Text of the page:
NJC okays judge’s prosecution in letter to EFCC
Ï Judgment in order, good for judiciary -Ozekhome
Ï No, it will encourage corruption -Jiti Ogunye
Controversy is now trailing the Court of Appeal in Lagos judgment which held that the Economic and Financial Crimes Commission (EFCC), lacks the power to prosecute a serving judge on corruption charges.
While some some senior lawyers and civil society have lauded the judgment delivered by Justice Obaseki Adejumo JCA, others have condemned the verdict
Justice Adejumo on Monday struck out 14 count criminal charges filed by the Economic and Financial Crimes Commission against a judge of the Federal High Court, Justice Hyeladzira Nganjiwa on the ground that
the EFCC does not have powers to investigate or prosecute serving judicial officers except where such judicial officers have first been dismissed or retired by the NJC.
The judgment also stated that serving judicial officers can only be prosecuted for offences like murder, stealing etc if such offences are committed outside the discharge of their official duties; that once the offence is allegedly committed in the discharge of their duties, they must first be tried by the NJC and dismissed or retired before the EFCC can investigate or prosecute them.
But, a letter written by the National Judicial Council (NJC),as far back as last year in respect of Justice Nganjiwa and Justices Rita Ajumogobia expressly given permission for their trial.
In the said NJC letter which also formed the bases of a press statement, the council had informed EFCC and the public that the concerned judges had been directed “not to perform any judicial duties pending the conclusion of their cases.”
In essence, the Economic and Financial Crimes Commission (EFCC) was given permission by the National Judicial Council (NJC) to try Justice Hyeladzira Nganjiwa and other judges accused of bribery.
The letter specifically stated thus: “I have been directed to inform you that Council, at is Meeting which was held on 2nd and 3rd November, 2016 decided that indicted Judicial Officers should not perform Judicial duties until the anticipated cases against them are concluded.”
“I am to inform you that the Honourable, the Chief Justice of Nigeria and Chairman of the National Judicial Council, Hon. Justice W.S.N. Onnoghen, GCON has instructed their respective Heads of Court to direct them to stop sitting in line with Council’s decision of 1st and 2nd November, 2016, as charges have now been filed against them.”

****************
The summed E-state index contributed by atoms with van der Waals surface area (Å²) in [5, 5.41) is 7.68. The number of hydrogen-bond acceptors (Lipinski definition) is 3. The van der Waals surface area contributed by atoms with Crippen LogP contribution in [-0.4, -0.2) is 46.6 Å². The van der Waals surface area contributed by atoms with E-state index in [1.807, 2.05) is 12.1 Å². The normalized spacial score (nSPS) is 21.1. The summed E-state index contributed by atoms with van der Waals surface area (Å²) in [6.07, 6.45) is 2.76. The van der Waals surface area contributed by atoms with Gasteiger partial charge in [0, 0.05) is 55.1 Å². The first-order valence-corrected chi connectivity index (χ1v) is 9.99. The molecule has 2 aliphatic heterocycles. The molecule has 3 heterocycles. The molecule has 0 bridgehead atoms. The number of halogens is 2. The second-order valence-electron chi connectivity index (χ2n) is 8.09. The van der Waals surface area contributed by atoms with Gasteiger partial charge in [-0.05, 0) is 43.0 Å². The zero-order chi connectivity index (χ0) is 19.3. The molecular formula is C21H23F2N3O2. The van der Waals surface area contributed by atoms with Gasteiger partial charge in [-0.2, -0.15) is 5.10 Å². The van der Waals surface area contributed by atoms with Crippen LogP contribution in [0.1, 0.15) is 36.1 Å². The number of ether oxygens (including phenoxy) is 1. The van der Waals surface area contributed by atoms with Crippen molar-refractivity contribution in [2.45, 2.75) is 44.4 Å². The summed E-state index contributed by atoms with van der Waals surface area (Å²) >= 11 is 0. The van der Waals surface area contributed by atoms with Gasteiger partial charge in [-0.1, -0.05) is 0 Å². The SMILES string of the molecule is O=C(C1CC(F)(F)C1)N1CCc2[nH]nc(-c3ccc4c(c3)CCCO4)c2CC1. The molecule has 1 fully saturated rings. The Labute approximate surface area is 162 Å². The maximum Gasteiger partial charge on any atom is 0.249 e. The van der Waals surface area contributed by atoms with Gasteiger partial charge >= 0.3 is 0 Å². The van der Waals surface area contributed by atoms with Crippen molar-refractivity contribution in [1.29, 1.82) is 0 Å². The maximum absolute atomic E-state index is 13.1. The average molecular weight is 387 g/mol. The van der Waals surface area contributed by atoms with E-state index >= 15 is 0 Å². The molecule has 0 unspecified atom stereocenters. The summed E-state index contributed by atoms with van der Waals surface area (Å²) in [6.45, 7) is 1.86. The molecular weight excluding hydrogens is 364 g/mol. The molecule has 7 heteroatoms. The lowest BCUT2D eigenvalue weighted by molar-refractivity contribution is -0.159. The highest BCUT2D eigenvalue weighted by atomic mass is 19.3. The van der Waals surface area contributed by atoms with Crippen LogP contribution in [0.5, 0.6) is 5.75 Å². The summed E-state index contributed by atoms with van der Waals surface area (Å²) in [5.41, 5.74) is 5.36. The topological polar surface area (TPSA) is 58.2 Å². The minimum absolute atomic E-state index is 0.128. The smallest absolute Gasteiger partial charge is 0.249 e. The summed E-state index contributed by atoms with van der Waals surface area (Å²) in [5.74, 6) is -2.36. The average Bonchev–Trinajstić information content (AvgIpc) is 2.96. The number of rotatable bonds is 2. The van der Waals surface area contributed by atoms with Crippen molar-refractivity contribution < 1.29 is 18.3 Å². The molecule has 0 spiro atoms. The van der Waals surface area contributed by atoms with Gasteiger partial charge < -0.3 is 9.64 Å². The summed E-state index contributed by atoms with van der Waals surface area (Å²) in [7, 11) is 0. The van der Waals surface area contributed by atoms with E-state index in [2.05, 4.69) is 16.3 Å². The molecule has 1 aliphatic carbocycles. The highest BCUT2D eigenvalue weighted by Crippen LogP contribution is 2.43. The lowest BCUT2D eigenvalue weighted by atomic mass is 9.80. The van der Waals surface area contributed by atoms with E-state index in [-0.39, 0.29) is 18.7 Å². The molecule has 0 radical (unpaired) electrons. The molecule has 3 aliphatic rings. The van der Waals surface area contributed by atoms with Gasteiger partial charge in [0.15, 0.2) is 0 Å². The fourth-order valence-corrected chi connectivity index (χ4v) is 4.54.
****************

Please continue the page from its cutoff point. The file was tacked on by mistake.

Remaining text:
By asking the accused judges to step down from their posts while they face trial, the NJC indicated that it would allow the judges to face trial.
So many believed that the judgment delivered by Justice Abimbola Adejumo-Obaseki on Monday at the Court of Appeal Lagos to the effect that no sitting judge could be tried by the EFCC contradicted the NJC position and for this reason the EFCC is at liberty to challenge the judgment at the Supreme Court.
In reaction to the judgment on Tuesday, an Abuja based legal practitioners Hameed Jimoh said the decision was not only held in error but it is a salvo on anti-corruption fight.
The judges are not immuned from corruption charges and to hold otherwise will lead to lawlessness & disorderliness of our legal system.” It means everyone is free to corrupt a judge”, he said.
He urged the ” EFCC to appeal the decision in the interest of justice and public,” as it remains binding until set aside by the Supreme Court.
Also commenting on the judgment , another legal practitioners and public commentator Daniel Bwala said “there is a distinction between National Judicial Council (NJC), and law enforcement agency of government.
” The whole gamut of the role of NJC is to determine conducts of judicial officers whether it is worthy of their rank as judges; it means the end game of their role is limited to conduct as against office (as judges)”
“On the other hand, the state try people for offenses against the state and not to determine whether their conduct run against their office. There is a wide distinction. Whether you go to America or England or France, these laws are the same.”
He said that the state does not have power to determine whether a judgment, ruling or proceedings are right or wrong, that power rest with NJC, in the same vein, NJC has no powers to determine the crime and punishment if the crimes are of a nature defined by law for which punishment is prescribed.
There is no law (substantive or procedural) that states that condition precedent for prosecuting a judge is NJC first. There is a vide difference between misconduct and crime . NJC has powers only over misconducts in relation to judicial duties while EFCC has powers in relation to economic and financial crimes.
However, Constitutional Lawyer and Human Rights Activist , Chief Mike Ozekhome (SAN) said the judgment is kudos to the judiciary in asserting its heavily assaulted independence.
He recalled that on December 11,2017, the Court of Appeal Lagos division,in the lead judgement delivered by Justice Adejumo Obaseki,quashed the 14 count charge against Justice Hyeladzira Nganjiwa before the Lagos state High court and ruled that the EFCC does not have the powers to investigate or prosecute serving judicial officers except where they had been first dismissed by the National Judicial Council(NJC).